Case-control study of endemic diarrheal disease in thai children

Peter Echeverria, David N. Taylor, Udom Lexsomboon, Manoon Bhaibulaya, Neil R. Blacklow, Kazumichi Tamura, Riichi Sakazaki

Research output: Contribution to journalArticlepeer-review

Abstract

In a year-long, case-control study of endemic diarrheal disease among 1230 Thai children less than five years of age, rotavirus was detected in 20%, Campylobacter in 13%, Shigella in 13%, Salmonella in 12%, and enterotoxigenic Escherichia coli (ETEC) in 9%. The differences in detection of enteric pathogens between patients and controls was significant for rotavirus (P<.001), Shigella (P<.001), ETEC that produced heat-labile and heat-stable toxins (LT and ST; P =.005), and ST only (P <.001). C. jejuni was most significantly associated with diarrhea in children less than 12 years old (P =.037) and Salmonella in children less than three months of age (P =.003). Enteropathogenic E. coli (EPEC) that adhered in a localized pattern to HeLa cells was isolated from 7% of patients and 3% of controls less than six months of age. Only 50% of these E. coli strains were of EPEC serotypes. Enteroinvasive E. coli was isolated from 7% of patients more than two years of age, and new serotypes were identified.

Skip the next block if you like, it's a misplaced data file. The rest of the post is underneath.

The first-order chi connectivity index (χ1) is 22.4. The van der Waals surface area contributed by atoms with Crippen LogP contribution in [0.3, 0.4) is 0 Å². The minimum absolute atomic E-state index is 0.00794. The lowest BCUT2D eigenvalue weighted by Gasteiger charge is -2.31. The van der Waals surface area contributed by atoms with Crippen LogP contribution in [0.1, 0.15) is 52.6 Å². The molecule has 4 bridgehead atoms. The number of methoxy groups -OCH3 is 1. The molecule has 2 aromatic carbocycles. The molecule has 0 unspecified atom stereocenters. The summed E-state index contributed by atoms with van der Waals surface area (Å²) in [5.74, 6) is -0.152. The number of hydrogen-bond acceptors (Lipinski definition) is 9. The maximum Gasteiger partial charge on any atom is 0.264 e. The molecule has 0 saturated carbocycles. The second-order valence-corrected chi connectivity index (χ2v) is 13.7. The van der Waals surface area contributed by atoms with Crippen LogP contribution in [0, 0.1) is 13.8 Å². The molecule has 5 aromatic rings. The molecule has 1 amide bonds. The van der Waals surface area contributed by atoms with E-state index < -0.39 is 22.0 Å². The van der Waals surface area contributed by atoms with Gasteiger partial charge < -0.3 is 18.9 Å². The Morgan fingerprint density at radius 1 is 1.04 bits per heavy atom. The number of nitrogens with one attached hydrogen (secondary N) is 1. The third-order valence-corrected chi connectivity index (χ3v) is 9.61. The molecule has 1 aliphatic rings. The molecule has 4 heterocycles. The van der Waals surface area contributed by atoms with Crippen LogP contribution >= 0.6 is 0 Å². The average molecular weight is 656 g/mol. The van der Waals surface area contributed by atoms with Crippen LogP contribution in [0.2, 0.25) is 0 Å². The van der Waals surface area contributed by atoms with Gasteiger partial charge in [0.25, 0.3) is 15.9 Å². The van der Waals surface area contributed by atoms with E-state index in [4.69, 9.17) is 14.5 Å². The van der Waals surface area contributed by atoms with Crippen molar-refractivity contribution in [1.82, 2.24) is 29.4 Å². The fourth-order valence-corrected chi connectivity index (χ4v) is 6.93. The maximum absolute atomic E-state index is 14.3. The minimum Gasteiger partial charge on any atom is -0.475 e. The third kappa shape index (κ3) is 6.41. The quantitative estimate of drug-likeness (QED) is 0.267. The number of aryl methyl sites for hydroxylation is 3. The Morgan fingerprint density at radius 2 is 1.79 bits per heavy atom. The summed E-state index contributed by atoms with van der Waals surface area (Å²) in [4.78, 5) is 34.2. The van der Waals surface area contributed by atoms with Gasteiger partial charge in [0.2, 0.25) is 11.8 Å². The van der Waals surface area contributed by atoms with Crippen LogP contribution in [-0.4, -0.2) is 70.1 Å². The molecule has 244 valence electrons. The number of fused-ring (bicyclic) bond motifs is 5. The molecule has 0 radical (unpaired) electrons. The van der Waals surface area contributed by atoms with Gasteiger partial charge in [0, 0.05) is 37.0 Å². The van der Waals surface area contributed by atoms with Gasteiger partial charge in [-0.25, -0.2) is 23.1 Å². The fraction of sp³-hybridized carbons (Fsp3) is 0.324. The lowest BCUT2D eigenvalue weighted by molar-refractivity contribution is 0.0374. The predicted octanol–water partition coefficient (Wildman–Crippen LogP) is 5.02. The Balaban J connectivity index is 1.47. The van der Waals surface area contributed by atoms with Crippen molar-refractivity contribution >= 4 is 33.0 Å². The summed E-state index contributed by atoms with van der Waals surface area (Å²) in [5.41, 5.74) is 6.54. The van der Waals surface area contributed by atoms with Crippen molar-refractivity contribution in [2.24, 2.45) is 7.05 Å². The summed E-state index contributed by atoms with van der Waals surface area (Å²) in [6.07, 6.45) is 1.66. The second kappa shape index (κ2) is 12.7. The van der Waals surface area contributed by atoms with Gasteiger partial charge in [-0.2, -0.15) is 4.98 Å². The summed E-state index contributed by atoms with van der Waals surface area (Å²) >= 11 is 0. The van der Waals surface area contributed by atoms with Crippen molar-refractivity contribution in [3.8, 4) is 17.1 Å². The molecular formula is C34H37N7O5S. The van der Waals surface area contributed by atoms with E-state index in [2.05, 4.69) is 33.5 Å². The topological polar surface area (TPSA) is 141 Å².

Original languageEnglish (US)
Pages (from-to)543-548
Number of pages6
JournalJournal of Infectious Diseases
Volume159
Issue number3
DOIs
StatePublished - Mar 1989

ASJC Scopus subject areas

  • Immunology and Allergy
  • Infectious Diseases

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